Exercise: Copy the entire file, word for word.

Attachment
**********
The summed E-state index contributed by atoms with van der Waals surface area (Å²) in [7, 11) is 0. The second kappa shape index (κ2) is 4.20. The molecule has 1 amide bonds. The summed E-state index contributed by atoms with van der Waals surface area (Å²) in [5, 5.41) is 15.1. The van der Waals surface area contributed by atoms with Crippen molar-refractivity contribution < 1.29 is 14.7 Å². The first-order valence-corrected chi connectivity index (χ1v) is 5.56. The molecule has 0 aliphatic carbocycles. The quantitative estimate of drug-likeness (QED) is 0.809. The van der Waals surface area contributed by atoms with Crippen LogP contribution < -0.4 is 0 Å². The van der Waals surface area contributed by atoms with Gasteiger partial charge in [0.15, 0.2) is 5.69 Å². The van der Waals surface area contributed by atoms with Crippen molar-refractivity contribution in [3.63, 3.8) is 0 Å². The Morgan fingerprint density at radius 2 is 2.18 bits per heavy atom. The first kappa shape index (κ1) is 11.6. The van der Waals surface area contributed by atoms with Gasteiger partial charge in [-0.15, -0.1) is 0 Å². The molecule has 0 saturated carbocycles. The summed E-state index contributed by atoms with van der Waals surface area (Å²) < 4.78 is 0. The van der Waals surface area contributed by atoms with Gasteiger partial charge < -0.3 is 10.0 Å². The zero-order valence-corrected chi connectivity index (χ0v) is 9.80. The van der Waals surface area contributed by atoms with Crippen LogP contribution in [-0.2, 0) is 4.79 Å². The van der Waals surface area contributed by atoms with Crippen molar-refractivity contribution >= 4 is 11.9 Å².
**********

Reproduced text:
The summed E-state index contributed by atoms with van der Waals surface area (Å²) in [7, 11) is 0. The second kappa shape index (κ2) is 4.20. The molecule has 1 amide bonds. The summed E-state index contributed by atoms with van der Waals surface area (Å²) in [5, 5.41) is 15.1. The van der Waals surface area contributed by atoms with Crippen molar-refractivity contribution < 1.29 is 14.7 Å². The first-order valence-corrected chi connectivity index (χ1v) is 5.56. The molecule has 0 aliphatic carbocycles. The quantitative estimate of drug-likeness (QED) is 0.809. The van der Waals surface area contributed by atoms with Crippen LogP contribution < -0.4 is 0 Å². The van der Waals surface area contributed by atoms with Gasteiger partial charge in [0.15, 0.2) is 5.69 Å². The van der Waals surface area contributed by atoms with Crippen molar-refractivity contribution in [3.63, 3.8) is 0 Å². The Morgan fingerprint density at radius 2 is 2.18 bits per heavy atom. The first kappa shape index (κ1) is 11.6. The van der Waals surface area contributed by atoms with Gasteiger partial charge in [-0.15, -0.1) is 0 Å². The molecule has 0 saturated carbocycles. The summed E-state index contributed by atoms with van der Waals surface area (Å²) < 4.78 is 0. The van der Waals surface area contributed by atoms with Gasteiger partial charge < -0.3 is 10.0 Å². The zero-order valence-corrected chi connectivity index (χ0v) is 9.80. The van der Waals surface area contributed by atoms with Crippen LogP contribution in [-0.2, 0) is 4.79 Å². The van der Waals surface area contributed by atoms with Crippen molar-refractivity contribution >= 4 is 11.9 Å².